Hi, I am christine of All the Elbows and Annie asked me to do a guest post for her and I thought this would be an interesting topic:
I am not a fan of Britney Spears. The few times I’ve heard her “music” I felt like committing suicide on my ears. And generally speaking, I am not a fan of celebrity, its gossip and so on. But I can’t help knowing some of it. Cruising the internets is a guarantee to come across a headline or twenty. Also there are those who are into it that I talk to, who will share their knowledge of the famous with me. The place in my brain where something meaningful should probably be, like the square root of a large number, the birthday of someone important or the secret to life, is the news of Kevin Federline being awarded custody of the sons he fathered with “pop tart” Britney Spears. (My understanding of quantum physics should be where pop tart is, damn its!)
What I noticed right away when I saw the headline is that even though Spears has had the required and pandemic makeover and looks “good” again, several stories covering this court decision had an old or utterly unflattering image of her accompanying the article. I was struck by this tactic and it got me thinking about Mothers, Motherhood, Womanhood and how women, though moving forward outwardly and economically and sexually, are still held to the archaic standard of what women should be as Mothers in the eyes of our society.
The fact that a Mother loses or relinquishes custody of her kids is, apparently, unforgivable, a mystery . As a Mother, a Woman is expected to provide, or oversee, the primary care of children in the home, and anything other than that is perplexing, disdainful, bringing harsh judgement and outrage. Even I question such a Mother- How could she? What kind of woman doesn’t want her kids?
Fathers do it all the time. Fathers can still be good Men and good Fathers even if they only have limited custody of their children, weekend visits and holidays.
Britney Spears looks, well, not her best. A little sloppy for a Woman trying to get custody of her sons. Now I’m sure this is not how she looked on the day the case was settled, she has been made-over, I wouldn’t know for sure, but I think that such trickery does damage to our ideas of Women as Mothers and reinforces the idea that Mothers as secondary or peripheral caregivers are ugly, sloppy, unworthy.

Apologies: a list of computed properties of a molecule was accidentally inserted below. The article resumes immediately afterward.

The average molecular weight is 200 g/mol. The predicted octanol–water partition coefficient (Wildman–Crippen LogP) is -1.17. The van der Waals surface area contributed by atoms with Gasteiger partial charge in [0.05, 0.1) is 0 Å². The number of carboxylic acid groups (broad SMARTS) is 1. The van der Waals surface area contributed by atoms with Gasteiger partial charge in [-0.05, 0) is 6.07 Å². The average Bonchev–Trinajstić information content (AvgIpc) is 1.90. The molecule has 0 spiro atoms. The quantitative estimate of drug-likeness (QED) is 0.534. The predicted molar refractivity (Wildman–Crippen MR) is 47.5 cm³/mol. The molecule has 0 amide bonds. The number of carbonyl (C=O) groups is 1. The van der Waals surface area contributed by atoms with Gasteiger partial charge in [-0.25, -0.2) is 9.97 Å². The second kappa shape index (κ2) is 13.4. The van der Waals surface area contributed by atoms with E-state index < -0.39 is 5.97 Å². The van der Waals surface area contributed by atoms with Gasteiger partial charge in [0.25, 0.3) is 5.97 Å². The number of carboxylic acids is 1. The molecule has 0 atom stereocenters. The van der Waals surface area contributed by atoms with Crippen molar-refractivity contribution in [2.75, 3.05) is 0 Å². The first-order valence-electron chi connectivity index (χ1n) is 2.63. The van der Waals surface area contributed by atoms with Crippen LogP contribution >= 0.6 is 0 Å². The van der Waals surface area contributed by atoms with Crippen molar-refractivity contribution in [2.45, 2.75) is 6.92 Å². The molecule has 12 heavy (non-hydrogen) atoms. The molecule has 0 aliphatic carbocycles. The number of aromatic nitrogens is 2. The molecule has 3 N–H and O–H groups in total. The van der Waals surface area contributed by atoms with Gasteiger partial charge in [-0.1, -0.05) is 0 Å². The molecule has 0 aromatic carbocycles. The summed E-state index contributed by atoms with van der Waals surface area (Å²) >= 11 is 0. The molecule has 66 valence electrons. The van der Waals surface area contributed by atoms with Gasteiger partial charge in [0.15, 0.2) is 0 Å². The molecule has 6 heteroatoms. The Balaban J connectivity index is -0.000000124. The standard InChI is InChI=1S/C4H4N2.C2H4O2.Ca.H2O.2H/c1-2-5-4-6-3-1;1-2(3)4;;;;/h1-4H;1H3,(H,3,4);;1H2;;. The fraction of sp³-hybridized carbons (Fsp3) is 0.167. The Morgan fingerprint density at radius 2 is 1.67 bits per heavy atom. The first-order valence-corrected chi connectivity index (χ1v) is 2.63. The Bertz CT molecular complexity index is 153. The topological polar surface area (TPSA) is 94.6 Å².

See how Kevin Federline, who was given primary custody, is shown as dapper, in a suit…
I am a mother. I love my children very much and I enjoy being their mom, but there is no other job/position/calling under such strict scrutiny while also being gravely undervalued as a most important role in our society. For those who chose and are able to remain home with children, it is a blessing to a family, the children and eventually our society. Yet, for these same Women, there is the idea of being uninteresting as individuals, people. It seems that on some deep level, they are regarded as Mothers instead of individuals- like these two concepts are mutually exclusive. Because Mothers are supposed to be completely fulfilled as people by mothering rather than mothering being part of what fulfills them. Suddenly, they are defined solely by their care of the children/family rather than their wit, humor, intelligence outside of how these are applied to their Mothering.
Fathers also play an integral role in the raising of well-adjusted children, but somehow are given more slack in how involved they are in the time, emotion and energy spent in the process.
My question is why? Why are Mothers held to this rigid standard? Why are they judged much more harshly for being the visiting parent when custody situations like this occur? Are stay-at-home Dads held to this same standard? (I think they get it worse. It’s almost automatic to assume that the Man is “lazy” because only a lazy man’d want to stay at home and do nothing all day like us Women…) What do you think?
(thanks, christine – I loved this and think my readers will too.)